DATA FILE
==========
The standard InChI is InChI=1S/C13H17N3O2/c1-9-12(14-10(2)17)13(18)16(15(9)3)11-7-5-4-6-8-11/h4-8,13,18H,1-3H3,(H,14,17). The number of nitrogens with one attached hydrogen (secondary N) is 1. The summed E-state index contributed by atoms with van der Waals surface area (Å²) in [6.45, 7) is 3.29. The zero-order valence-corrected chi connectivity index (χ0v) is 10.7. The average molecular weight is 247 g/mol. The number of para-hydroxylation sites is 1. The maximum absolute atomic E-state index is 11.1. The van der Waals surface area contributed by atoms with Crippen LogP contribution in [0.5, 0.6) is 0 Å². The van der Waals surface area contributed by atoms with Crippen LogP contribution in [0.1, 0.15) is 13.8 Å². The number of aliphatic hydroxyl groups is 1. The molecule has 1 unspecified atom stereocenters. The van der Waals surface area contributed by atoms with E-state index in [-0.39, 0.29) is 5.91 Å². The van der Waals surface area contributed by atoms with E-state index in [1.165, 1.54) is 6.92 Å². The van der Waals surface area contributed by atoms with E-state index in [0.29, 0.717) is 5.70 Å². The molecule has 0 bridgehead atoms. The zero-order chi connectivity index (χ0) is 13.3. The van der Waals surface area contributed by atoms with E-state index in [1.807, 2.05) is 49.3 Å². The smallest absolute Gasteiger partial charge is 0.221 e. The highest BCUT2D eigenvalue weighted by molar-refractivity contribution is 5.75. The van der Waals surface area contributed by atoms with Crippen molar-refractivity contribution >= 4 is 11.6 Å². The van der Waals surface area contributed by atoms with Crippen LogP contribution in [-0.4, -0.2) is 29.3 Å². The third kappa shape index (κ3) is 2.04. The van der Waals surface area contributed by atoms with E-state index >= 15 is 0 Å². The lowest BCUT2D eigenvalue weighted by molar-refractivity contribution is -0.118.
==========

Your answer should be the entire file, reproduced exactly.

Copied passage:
The standard InChI is InChI=1S/C13H17N3O2/c1-9-12(14-10(2)17)13(18)16(15(9)3)11-7-5-4-6-8-11/h4-8,13,18H,1-3H3,(H,14,17). The number of nitrogens with one attached hydrogen (secondary N) is 1. The summed E-state index contributed by atoms with van der Waals surface area (Å²) in [6.45, 7) is 3.29. The zero-order valence-corrected chi connectivity index (χ0v) is 10.7. The average molecular weight is 247 g/mol. The number of para-hydroxylation sites is 1. The maximum absolute atomic E-state index is 11.1. The van der Waals surface area contributed by atoms with Crippen LogP contribution in [0.5, 0.6) is 0 Å². The van der Waals surface area contributed by atoms with Crippen LogP contribution in [0.1, 0.15) is 13.8 Å². The number of aliphatic hydroxyl groups is 1. The molecule has 1 unspecified atom stereocenters. The van der Waals surface area contributed by atoms with E-state index in [-0.39, 0.29) is 5.91 Å². The van der Waals surface area contributed by atoms with E-state index in [1.165, 1.54) is 6.92 Å². The van der Waals surface area contributed by atoms with E-state index in [0.29, 0.717) is 5.70 Å². The molecule has 0 bridgehead atoms. The zero-order chi connectivity index (χ0) is 13.3. The van der Waals surface area contributed by atoms with E-state index in [1.807, 2.05) is 49.3 Å². The smallest absolute Gasteiger partial charge is 0.221 e. The highest BCUT2D eigenvalue weighted by molar-refractivity contribution is 5.75. The van der Waals surface area contributed by atoms with Crippen molar-refractivity contribution >= 4 is 11.6 Å². The van der Waals surface area contributed by atoms with Crippen LogP contribution in [-0.4, -0.2) is 29.3 Å². The third kappa shape index (κ3) is 2.04. The van der Waals surface area contributed by atoms with E-state index >= 15 is 0 Å². The lowest BCUT2D eigenvalue weighted by molar-refractivity contribution is -0.118.